Wayne L. Horvitz

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See Wayne Horvitz for the musician.

Wayne Louis Horvitz (October 8, 1920 – June 17, 2009) was an American labor negotiator, who served as director of the Federal Mediation and Conciliation Service, where he played a major role in resolving and preventing major strikes in business and industries nationwide.

Early life and career[edit]

Horvitz was born on October 8, 1920 in Chicago, Illinois, the only child of Gertrude Wayne Horvitz and Aaron Horvitz, who had himself been a prominent labor negotiator and was the first president of the National Academy of Arbitrators.[1][2] He grew up in Mount Vernon, New York and attended Bard College, graduating in 1942.[2] Horvitz served in the United States Army during World War II in North Africa and Italy. Following the completion of his military service, Horvitz attended the MIT Sloan School of Management, where he earned a Master of Science degree in 1953 in industrial management.[1]

Labor negotiation[edit]

His opened an office in Phoenix, Arizona as a labor-management arbitrator, and then was employed by the Matson Navigation Company in San Francisco as its vice president for industrial relations from 1960 to 1967. After several years working independently in the field in Washington, D.C., Horvitz was hired by the supermarket industry in 1974 to serve as chairman of its labor-management committee.[1]

Federal Mediation and Conciliation Service[edit]

He was named by President of the United States Jimmy Carter in April 1977 to serve as director of the Federal Mediation and Conciliation Service.[1]

Averting a nationwide strike that would have started at midnight on August 7, 1977, Horvitz assisted in negotiations between the Communications Workers of America and the American Telephone & Telegraph.[1] The $3.3 billion agreement would have wages and benefits increase 31% over the three-year life of the contract. AT&T's Bell Telephone System reached a similar agreement with the Telecommunications International Union and International Brotherhood of Electrical Workers. Horvitz called the agreement "a victory for collective bargaining" and an "example of what can be done when two responsible parties sit down together with the will to reach an agreement".[3]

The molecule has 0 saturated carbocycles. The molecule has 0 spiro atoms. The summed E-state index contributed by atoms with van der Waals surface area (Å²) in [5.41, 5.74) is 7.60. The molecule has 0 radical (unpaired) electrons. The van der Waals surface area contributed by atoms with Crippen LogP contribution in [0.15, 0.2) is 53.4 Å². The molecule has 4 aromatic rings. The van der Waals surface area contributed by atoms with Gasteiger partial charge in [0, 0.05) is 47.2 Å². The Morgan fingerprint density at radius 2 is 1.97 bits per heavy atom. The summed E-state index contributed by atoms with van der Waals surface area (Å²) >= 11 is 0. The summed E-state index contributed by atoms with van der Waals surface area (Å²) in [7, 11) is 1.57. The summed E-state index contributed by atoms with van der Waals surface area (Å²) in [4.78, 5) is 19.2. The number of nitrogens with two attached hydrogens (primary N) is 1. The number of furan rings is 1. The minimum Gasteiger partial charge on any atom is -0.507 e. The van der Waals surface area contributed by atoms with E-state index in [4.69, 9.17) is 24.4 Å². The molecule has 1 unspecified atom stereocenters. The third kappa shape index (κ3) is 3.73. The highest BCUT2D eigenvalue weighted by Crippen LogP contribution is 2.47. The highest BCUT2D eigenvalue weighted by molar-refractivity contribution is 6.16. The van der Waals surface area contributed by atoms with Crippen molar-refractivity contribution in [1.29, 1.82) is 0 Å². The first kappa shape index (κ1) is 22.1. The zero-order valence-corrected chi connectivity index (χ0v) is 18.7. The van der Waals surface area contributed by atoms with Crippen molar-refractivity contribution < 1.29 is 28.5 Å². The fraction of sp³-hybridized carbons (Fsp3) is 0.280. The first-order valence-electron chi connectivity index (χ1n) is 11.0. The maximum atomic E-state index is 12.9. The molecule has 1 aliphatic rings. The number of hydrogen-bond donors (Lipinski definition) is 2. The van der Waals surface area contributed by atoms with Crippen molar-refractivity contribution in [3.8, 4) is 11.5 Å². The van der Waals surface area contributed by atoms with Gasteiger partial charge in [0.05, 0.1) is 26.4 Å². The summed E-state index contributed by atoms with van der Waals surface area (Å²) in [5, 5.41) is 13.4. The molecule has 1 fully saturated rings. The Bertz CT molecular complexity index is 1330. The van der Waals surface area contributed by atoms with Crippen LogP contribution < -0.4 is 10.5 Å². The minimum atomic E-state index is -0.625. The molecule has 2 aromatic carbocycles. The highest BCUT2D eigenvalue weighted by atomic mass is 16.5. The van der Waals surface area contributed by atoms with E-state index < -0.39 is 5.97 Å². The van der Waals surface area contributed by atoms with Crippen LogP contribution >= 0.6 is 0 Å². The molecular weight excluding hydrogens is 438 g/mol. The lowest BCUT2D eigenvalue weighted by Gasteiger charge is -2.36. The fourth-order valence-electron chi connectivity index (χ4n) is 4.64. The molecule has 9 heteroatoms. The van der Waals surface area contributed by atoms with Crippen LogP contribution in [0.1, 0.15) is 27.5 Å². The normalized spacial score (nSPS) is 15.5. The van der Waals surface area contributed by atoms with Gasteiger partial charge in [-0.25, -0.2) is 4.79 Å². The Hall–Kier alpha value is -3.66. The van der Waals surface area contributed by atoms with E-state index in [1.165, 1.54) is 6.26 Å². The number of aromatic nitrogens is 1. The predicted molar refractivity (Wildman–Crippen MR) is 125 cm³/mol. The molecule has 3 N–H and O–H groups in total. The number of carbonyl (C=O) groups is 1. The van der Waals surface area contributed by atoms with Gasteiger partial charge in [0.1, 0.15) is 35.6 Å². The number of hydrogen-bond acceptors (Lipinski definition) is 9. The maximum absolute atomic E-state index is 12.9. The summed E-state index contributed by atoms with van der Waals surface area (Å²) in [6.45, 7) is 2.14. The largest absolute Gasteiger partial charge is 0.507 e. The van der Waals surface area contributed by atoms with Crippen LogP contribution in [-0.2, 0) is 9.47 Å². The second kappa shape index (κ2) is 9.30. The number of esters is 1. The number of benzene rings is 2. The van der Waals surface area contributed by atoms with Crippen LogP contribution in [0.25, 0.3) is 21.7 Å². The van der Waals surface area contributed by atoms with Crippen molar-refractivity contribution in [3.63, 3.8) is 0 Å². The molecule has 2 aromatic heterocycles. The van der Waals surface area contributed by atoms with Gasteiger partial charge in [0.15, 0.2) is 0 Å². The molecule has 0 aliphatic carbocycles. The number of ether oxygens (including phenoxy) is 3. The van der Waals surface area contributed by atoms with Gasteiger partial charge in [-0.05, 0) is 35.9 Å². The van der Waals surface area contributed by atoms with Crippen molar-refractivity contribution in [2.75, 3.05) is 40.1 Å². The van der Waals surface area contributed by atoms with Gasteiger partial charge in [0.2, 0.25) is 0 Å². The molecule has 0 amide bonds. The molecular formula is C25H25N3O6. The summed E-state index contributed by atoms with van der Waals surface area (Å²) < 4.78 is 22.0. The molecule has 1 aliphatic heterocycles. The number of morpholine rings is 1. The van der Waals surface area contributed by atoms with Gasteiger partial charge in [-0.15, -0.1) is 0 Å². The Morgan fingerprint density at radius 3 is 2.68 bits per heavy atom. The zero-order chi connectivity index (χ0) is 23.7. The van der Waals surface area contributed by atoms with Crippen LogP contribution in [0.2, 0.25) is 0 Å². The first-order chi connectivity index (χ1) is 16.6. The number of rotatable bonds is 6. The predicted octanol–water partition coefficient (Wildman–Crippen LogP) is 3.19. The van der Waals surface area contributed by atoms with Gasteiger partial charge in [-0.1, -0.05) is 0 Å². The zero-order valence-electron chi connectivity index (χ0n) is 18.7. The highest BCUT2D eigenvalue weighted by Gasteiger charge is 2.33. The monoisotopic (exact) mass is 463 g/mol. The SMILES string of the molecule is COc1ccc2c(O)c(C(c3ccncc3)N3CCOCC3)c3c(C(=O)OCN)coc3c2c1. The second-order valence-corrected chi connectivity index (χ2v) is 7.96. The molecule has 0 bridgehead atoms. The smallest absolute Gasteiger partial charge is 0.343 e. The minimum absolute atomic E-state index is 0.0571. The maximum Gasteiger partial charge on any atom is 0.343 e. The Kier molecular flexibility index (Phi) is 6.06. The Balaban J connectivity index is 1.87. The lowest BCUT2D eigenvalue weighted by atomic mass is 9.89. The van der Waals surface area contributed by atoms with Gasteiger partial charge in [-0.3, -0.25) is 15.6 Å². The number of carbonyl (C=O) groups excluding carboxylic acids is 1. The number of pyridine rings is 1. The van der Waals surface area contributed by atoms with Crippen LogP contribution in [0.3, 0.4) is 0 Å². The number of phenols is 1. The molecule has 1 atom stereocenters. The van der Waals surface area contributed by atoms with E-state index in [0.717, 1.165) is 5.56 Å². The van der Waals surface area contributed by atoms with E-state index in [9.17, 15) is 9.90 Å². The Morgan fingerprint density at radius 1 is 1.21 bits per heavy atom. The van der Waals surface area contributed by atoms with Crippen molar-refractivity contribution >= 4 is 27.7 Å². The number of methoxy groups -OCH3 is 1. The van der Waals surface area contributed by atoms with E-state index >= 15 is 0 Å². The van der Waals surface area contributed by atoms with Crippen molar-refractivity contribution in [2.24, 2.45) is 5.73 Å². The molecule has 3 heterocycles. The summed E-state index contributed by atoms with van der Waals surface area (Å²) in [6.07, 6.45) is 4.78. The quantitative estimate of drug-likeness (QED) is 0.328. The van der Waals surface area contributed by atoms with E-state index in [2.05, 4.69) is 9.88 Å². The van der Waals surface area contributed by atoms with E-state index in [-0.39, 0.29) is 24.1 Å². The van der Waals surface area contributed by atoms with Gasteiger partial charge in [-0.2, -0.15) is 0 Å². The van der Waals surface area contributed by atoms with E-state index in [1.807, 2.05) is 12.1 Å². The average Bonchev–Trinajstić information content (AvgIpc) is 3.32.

As part of the Carter Administration's efforts to avert a strike, Horvitz helped the United Mine Workers replace several senior positions of officials who had been fired by union president Arnold Miller, an action described by The New York Times as a "highly unusual move" that was intended to ensure that negotiations could only proceed successfully if the union had the organization it needed.[4] Horvitz worked to negotiate an agreement between the UMW and coal industry to end the 110-day Bituminous Coal Strike of 1977–1978, in which workers would receive an increase of $2.35 per hour over their prior hourly base rate of $7.80, with combined wages and benefits increasing by 37% over the three-year contract.[1][5] Later that year, Horvitz convinced Postmaster General William F. Bolger to present the Postal Service's final offer to the unions representing postal workers, with the parties reaching an agreement within an hour of Bolger's direct participation.[1]

Horvitz played an active role in negotiating a new master freight agreement between the trucking inustry and the Teamsters, ending a 10-day strike and lockout that had 300,000 drivers and other union employees out of work. As part of the agreement reached in April 1979, workers received an additional $1.50 per hour, with wages and benefits rising 30% in the three years of the contract. Horvitz served as mediator from the start of negotiations and praised both sides for resisting internal and external pressures to prolong the work stoppage.[6] Later that year, Hrvitz also played a direct role in "very difficult and complicated" negotiations towards reaching an agreement to end a 12-week long strike by grain handlers the 600 workers represented by Local 118 of the American Federation of Grain Millers that brought an estimated $1 billion in losses to the farmer industry in the Upper Midwest.[7]

Horvitz was sent by president Carter to mediate between the Metropolitan Opera and the American Guild of Musical Artists in a strike that had led the Met to announce the cancellation of its 1980–81 opera season. Horvitz described that "[b]oth sides are dug in now in ways that make it almost impossible to see daylight."[8] The two sides reached an agreement after negotiating for three days after Horvitz became involved in the process.[1]

Personal[edit]

Horvitz died at age 88 on June 17, 2009, at his home in Washington, D.C. due to complications of cancer. His wife died in 2002, and a son died in 2005. He was survived by his companion, Judy Peabody, as well as three sons and three grandchildren.[1]

References[edit]